|Brave Girl: Clara and the Shirtwaist Makers' Strike of 1909 by Michelle Markel,|
illustrated by Melissa Sweet. Balzer + Bray, 2013.
I now have a huge stack of picture books checked out from the library solely on women's history or famous women in history. It's a very cool stack. And the first book we chose from this pile came out earlier this year.
Brave Girl tells the story of Clara Lemlich, a young Jewish-Ukrainian immigrant, who went to work at a shirtwaist factory shortly after her arrival in the United States.
But this isn't enough to change conditions at all the garment factories. Clara believes that workers from all the factories in New York need to strike. On a stage at a large union meeting, Clara calls out in Yiddish for all the workers to walk out of the factories. This leads to the "Uprising of the Twenty Thousand," a massive strike by workers from garment factories all over New York.
The successes gained by the strike drives Clara to travel to other large cities to help workers there fight for better working conditions.
The text is clear and easy to follow, while age-appropriate in content. It is only in the "More About the Garment Industry" section that follows the story that Michelle Markel mentions the Triangle Shirtwaist Factory Fire, the tragic circumstances of which helped move the labor movement's cause. Grown-ups may be interested in watching the PBS American Experience video about that event, or reading the book Triangle: The Fire that Changed America by David Von Drehle [Atlantic Monthly Press, 2003].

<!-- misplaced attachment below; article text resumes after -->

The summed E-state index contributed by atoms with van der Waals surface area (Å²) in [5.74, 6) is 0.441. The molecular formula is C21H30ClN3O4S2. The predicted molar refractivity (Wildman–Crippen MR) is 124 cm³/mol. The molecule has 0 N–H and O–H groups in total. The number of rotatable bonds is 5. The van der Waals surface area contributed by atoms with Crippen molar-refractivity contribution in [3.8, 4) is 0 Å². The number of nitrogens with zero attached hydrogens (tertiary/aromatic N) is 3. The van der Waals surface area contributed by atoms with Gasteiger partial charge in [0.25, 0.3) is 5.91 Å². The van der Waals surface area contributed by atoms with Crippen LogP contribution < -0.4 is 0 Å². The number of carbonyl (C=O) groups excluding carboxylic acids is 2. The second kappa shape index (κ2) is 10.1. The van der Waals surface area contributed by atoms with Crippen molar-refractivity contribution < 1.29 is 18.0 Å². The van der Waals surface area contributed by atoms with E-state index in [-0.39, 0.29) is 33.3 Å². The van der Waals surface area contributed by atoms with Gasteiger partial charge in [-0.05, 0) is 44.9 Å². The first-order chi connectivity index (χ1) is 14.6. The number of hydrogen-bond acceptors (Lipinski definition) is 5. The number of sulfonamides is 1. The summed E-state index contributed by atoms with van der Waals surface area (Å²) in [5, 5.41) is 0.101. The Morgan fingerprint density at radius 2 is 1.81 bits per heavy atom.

Melissa Sweet's illustrations are quite beautiful. The paintings look like they have been stitched along the sides, echoing the sewing of the women in the book.
Big Sis was quite taken with Brave Girl. She loves stories of girls and women standing up for themselves and others. I did have to spend time discussing what words like "union" and "strike" meant, although the first word I had to explain, right out of the gates, was "shirtwaist."
Illustrated by Melissa Sweet
Balzer + Bray (an imprint of HarperCollins), 2013.
Our next couple of books for Women's History Month are not quite as serious as this one. We have an architect and a painter to read about!
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